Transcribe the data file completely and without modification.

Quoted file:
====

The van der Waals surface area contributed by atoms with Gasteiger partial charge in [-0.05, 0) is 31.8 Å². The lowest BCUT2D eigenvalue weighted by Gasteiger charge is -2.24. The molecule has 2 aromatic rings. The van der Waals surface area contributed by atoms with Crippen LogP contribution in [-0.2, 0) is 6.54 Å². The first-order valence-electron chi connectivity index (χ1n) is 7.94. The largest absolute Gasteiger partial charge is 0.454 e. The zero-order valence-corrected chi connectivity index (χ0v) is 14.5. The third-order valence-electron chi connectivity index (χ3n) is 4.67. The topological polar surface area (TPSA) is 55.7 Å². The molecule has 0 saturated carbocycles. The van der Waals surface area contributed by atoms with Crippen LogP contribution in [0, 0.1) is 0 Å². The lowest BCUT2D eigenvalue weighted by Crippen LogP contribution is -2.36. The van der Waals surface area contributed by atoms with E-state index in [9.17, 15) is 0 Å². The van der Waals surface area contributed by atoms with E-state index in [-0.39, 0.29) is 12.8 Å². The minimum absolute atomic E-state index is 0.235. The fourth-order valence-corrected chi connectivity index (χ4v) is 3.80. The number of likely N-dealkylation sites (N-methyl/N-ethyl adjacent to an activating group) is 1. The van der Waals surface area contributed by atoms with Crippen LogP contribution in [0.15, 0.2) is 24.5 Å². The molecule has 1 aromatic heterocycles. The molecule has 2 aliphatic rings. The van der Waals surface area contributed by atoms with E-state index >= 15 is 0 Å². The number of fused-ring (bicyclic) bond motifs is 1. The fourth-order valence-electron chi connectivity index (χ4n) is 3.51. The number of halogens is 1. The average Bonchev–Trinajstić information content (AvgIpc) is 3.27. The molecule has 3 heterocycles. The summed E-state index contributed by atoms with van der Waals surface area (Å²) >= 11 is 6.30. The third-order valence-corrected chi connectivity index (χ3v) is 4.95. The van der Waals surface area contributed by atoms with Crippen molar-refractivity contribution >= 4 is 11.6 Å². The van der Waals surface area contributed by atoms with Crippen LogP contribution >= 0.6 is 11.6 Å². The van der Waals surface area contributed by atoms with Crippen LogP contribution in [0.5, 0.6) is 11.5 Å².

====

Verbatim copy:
The van der Waals surface area contributed by atoms with Gasteiger partial charge in [-0.05, 0) is 31.8 Å². The lowest BCUT2D eigenvalue weighted by Gasteiger charge is -2.24. The molecule has 2 aromatic rings. The van der Waals surface area contributed by atoms with Crippen LogP contribution in [-0.2, 0) is 6.54 Å². The first-order valence-electron chi connectivity index (χ1n) is 7.94. The largest absolute Gasteiger partial charge is 0.454 e. The zero-order valence-corrected chi connectivity index (χ0v) is 14.5. The third-order valence-electron chi connectivity index (χ3n) is 4.67. The topological polar surface area (TPSA) is 55.7 Å². The molecule has 0 saturated carbocycles. The van der Waals surface area contributed by atoms with Crippen LogP contribution in [0, 0.1) is 0 Å². The lowest BCUT2D eigenvalue weighted by Crippen LogP contribution is -2.36. The van der Waals surface area contributed by atoms with E-state index in [9.17, 15) is 0 Å². The van der Waals surface area contributed by atoms with E-state index in [-0.39, 0.29) is 12.8 Å². The minimum absolute atomic E-state index is 0.235. The fourth-order valence-corrected chi connectivity index (χ4v) is 3.80. The number of likely N-dealkylation sites (N-methyl/N-ethyl adjacent to an activating group) is 1. The van der Waals surface area contributed by atoms with Crippen LogP contribution in [0.15, 0.2) is 24.5 Å². The molecule has 1 aromatic heterocycles. The molecule has 2 aliphatic rings. The van der Waals surface area contributed by atoms with E-state index >= 15 is 0 Å². The number of fused-ring (bicyclic) bond motifs is 1. The fourth-order valence-electron chi connectivity index (χ4n) is 3.51. The number of halogens is 1. The average Bonchev–Trinajstić information content (AvgIpc) is 3.27. The molecule has 3 heterocycles. The summed E-state index contributed by atoms with van der Waals surface area (Å²) >= 11 is 6.30. The third-order valence-corrected chi connectivity index (χ3v) is 4.95. The van der Waals surface area contributed by atoms with Crippen molar-refractivity contribution >= 4 is 11.6 Å². The van der Waals surface area contributed by atoms with Crippen LogP contribution >= 0.6 is 11.6 Å². The van der Waals surface area contributed by atoms with Crippen LogP contribution in [0.5, 0.6) is 11.5 Å².